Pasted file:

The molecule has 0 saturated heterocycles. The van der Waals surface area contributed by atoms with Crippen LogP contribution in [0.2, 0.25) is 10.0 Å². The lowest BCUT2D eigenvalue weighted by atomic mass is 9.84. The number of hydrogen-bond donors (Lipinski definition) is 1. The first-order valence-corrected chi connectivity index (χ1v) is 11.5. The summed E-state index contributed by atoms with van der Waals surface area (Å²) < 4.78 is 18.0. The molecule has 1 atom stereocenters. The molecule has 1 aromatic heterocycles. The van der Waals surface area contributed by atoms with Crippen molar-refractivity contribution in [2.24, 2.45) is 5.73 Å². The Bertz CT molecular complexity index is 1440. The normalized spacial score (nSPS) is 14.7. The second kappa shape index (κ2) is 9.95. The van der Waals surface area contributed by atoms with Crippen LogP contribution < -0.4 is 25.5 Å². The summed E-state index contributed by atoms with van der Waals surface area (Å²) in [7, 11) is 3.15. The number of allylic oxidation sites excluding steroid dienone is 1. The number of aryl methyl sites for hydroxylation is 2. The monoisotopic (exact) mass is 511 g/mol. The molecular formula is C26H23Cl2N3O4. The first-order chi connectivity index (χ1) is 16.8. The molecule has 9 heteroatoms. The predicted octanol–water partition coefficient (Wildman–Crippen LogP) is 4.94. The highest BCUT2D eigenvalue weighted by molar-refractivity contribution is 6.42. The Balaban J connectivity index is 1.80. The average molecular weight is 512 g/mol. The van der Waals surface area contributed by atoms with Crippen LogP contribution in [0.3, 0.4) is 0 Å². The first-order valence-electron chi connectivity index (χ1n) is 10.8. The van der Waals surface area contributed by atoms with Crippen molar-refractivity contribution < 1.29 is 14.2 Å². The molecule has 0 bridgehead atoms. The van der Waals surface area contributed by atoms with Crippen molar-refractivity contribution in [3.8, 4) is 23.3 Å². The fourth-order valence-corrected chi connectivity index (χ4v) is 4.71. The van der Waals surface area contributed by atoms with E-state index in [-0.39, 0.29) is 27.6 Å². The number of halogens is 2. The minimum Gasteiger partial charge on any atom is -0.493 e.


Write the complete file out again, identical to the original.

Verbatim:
The molecule has 0 saturated heterocycles. The van der Waals surface area contributed by atoms with Crippen LogP contribution in [0.2, 0.25) is 10.0 Å². The lowest BCUT2D eigenvalue weighted by atomic mass is 9.84. The number of hydrogen-bond donors (Lipinski definition) is 1. The first-order valence-corrected chi connectivity index (χ1v) is 11.5. The summed E-state index contributed by atoms with van der Waals surface area (Å²) < 4.78 is 18.0. The molecule has 1 atom stereocenters. The molecule has 1 aromatic heterocycles. The van der Waals surface area contributed by atoms with Crippen molar-refractivity contribution in [2.24, 2.45) is 5.73 Å². The Bertz CT molecular complexity index is 1440. The normalized spacial score (nSPS) is 14.7. The second kappa shape index (κ2) is 9.95. The van der Waals surface area contributed by atoms with Crippen LogP contribution < -0.4 is 25.5 Å². The summed E-state index contributed by atoms with van der Waals surface area (Å²) in [7, 11) is 3.15. The number of allylic oxidation sites excluding steroid dienone is 1. The number of aryl methyl sites for hydroxylation is 2. The monoisotopic (exact) mass is 511 g/mol. The molecular formula is C26H23Cl2N3O4. The first-order chi connectivity index (χ1) is 16.8. The molecule has 9 heteroatoms. The predicted octanol–water partition coefficient (Wildman–Crippen LogP) is 4.94. The highest BCUT2D eigenvalue weighted by molar-refractivity contribution is 6.42. The Balaban J connectivity index is 1.80. The average molecular weight is 512 g/mol. The van der Waals surface area contributed by atoms with Crippen LogP contribution in [0.3, 0.4) is 0 Å². The first-order valence-electron chi connectivity index (χ1n) is 10.8. The van der Waals surface area contributed by atoms with Crippen molar-refractivity contribution < 1.29 is 14.2 Å². The molecule has 0 bridgehead atoms. The van der Waals surface area contributed by atoms with Crippen molar-refractivity contribution in [3.8, 4) is 23.3 Å². The fourth-order valence-corrected chi connectivity index (χ4v) is 4.71. The van der Waals surface area contributed by atoms with E-state index in [-0.39, 0.29) is 27.6 Å². The number of halogens is 2. The minimum Gasteiger partial charge on any atom is -0.493 e.